Tested: Merc’s monstrous performance car
Mercedes-AMG's facelifted range of twin-turbo V8-powered two-seaters is topped by the furiously fast GT R Pro and tailed by the less-angry GT. But neither will be among the line-up that launches in Australia later this year.
With a 350kW Mercedes-AMG 4.0-litre engine beneath its long bonnet, the rear-drive GT is a car with power to burn. But its predecessor, launched in 2015, failed to ignite the Australian market.
"All the demand was for the GT R, GT C and the S," says Mercedes-Benz Australia spokesman Jerry Stamoulis, referring to more powerful and more costly versions of the sports car.
With few Australian customers prepared to prioritise price over power, the plain GT accounted for only a small number of the 500 or so sold to date in Australia.
So the facelifted line-up, due to arrive about August, will comprise the 384kW GT S Coupe, 410kW GT C Coupe and Roadster, and the 430kW GT R.
Prices will change little, Stamoulis says. This means the GT S should cost about $300,000, the GT R about $350,000, with the hard and soft-topped GT Cs somewhere between.
The car's maximum outputs are no increase from the GT range on sale right now. Instead of adding power, Mercedes-AMG has modernised the interior and fine-tuned its extensive array of electronic driver aids.
Inside, the updated GT adopts the same look and tech as the larger Mercedes-AMG GT 4-Door Coupe. This includes a completely new V-shaped centre console, just in case the driver ever forgets the cylinder layout of the car's engine. There's little chance of this happening - the growls, barks and bellows from the exhausts couldn't be made by anything except a big-dog V8.
Also new for the two-door GT are its standard digital instrument cluster with choice of Classic, Sporty or Supersport display styles, and a slicker-than-before central multimedia screen.
The buttons in the console use the same tech used in larger screens to display easy-to-understand symbols and status information.
What's special is the new-generation, flat-bottom steering wheel from AMG - introduced recently in the GT 4-Door Coupe - with round dial and display beneath the right spoke and two switches, plus display, beneath the left spoke.
Outside, facelift changes to the GT include new LED headlights and tail-lamps, redesigned exhaust outlets and new rear bumper and diffuser.
None of the updates change the character of the GT. It remains loud, fast and fun to drive, despite being a very wide and quite heavy piece of high-performance hardware.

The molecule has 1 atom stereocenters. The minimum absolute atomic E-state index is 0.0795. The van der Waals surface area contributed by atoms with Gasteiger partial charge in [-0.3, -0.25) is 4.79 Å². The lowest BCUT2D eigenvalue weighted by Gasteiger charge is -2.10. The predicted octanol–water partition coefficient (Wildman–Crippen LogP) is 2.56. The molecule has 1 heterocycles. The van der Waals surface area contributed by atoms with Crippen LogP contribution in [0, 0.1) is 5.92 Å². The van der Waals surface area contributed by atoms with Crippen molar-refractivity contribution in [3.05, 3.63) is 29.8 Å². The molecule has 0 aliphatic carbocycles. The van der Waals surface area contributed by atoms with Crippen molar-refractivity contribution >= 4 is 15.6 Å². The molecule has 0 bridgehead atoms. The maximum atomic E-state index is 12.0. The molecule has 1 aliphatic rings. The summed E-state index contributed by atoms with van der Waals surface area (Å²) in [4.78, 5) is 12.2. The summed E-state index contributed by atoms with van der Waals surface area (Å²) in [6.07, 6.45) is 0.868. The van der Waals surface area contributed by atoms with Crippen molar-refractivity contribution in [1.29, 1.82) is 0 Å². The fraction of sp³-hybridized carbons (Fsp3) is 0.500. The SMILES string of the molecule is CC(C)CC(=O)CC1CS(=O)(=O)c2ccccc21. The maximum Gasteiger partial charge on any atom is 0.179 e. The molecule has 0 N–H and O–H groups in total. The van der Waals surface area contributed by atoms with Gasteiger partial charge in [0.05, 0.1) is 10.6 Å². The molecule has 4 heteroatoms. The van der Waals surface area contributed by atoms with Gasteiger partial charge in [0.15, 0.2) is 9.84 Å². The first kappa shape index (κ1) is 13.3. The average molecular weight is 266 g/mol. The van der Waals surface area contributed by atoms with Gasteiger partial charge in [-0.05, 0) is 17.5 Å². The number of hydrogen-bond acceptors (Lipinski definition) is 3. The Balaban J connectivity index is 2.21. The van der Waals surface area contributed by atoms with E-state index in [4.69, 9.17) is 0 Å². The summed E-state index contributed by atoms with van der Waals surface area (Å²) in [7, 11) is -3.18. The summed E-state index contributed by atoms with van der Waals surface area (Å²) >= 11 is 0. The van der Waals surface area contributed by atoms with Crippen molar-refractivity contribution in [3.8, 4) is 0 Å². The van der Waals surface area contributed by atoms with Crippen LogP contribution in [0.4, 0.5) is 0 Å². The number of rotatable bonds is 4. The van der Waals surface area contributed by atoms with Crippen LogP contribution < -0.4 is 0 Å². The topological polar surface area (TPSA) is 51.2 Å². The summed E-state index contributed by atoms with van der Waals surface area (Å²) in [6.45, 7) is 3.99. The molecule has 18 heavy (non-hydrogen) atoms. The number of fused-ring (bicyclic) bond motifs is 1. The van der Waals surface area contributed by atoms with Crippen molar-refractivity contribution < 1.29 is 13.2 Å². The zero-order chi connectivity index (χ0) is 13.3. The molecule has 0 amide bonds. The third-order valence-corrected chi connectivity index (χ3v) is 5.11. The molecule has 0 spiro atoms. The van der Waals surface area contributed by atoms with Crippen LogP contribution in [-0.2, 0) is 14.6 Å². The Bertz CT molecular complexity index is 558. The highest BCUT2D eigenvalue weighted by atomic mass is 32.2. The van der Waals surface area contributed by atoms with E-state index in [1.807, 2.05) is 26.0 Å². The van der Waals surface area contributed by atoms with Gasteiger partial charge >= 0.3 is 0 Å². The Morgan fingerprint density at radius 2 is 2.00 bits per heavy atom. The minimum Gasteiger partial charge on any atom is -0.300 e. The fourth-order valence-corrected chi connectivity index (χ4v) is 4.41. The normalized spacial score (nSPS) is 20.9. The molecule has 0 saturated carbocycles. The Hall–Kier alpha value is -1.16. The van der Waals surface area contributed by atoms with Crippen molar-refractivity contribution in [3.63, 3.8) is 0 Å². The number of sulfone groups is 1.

Of the three variants in the new line-up for Australia, the GT C is the just-right model that a go-hard Goldilocks might pick.
It has the same wide-tracked rear-wheel-steering axle as the GT R, for improved cornering agility. And its engine brings a worthwhile power increase over the GT S.
The GT R Pro isn't the kind of car that anyone sensible would choose to drive on the road. At least not often …
Part of the international launch of the revamped GT range included laps of the Hockenheimring racetrack in Germany in the GT R Pro. Its engine is no more powerful than the GT R - but its suspension, brakes, stiffened body, lightweight parts and high-downforce aerodynamics transform it into a much swifter circuit car.
The suspension that does so much to improve lap times is so stiff and uncompliant that the car would be awfully uncomfortable to drive on the road.
Mercedes-AMG enthusiasts shouldn't fret too much that Australia misses out on the already sold-out limited-edition (of 750) GT R Pro. There are already whispers that something even more special is under development at the company's Affalterbach headquarters, outside Stuttgart.
Tipped for launch in 2020 and likely to wear the Black Series designation reserved for AMG's most extreme high-performance models, this ultimate GT would be more powerful than the GT R. Much more …
Mercedes-Benz GT C Coupe
Price: $330,000 (est)
Engine: 4.0-litre V8 twin-turbo, 410kW/680Nm
Safety: Not rated
0-100km/h: 3.7 secs
Power isn't everything
The GT R Pro that's not coming to Australia has lapped the famed Nurburgring at 7.04.632 minutes. That time beats the plain GT R, which remains part of the facelifted line-up here, by almost seven seconds. Engine power in the two versions is identical at 430kW. Suspension, brakes, weight reduction and aerodynamics make the difference. Elsewhere in the world the limited-edition GT R Pro tops the revamped GT line-up. It goes as close to being a racer as any car that's also legally entitled to wear number plates can get. It has race car suspension, brakes and driver-adjustable traction control, although its bellowing engine complies with strict emission limits.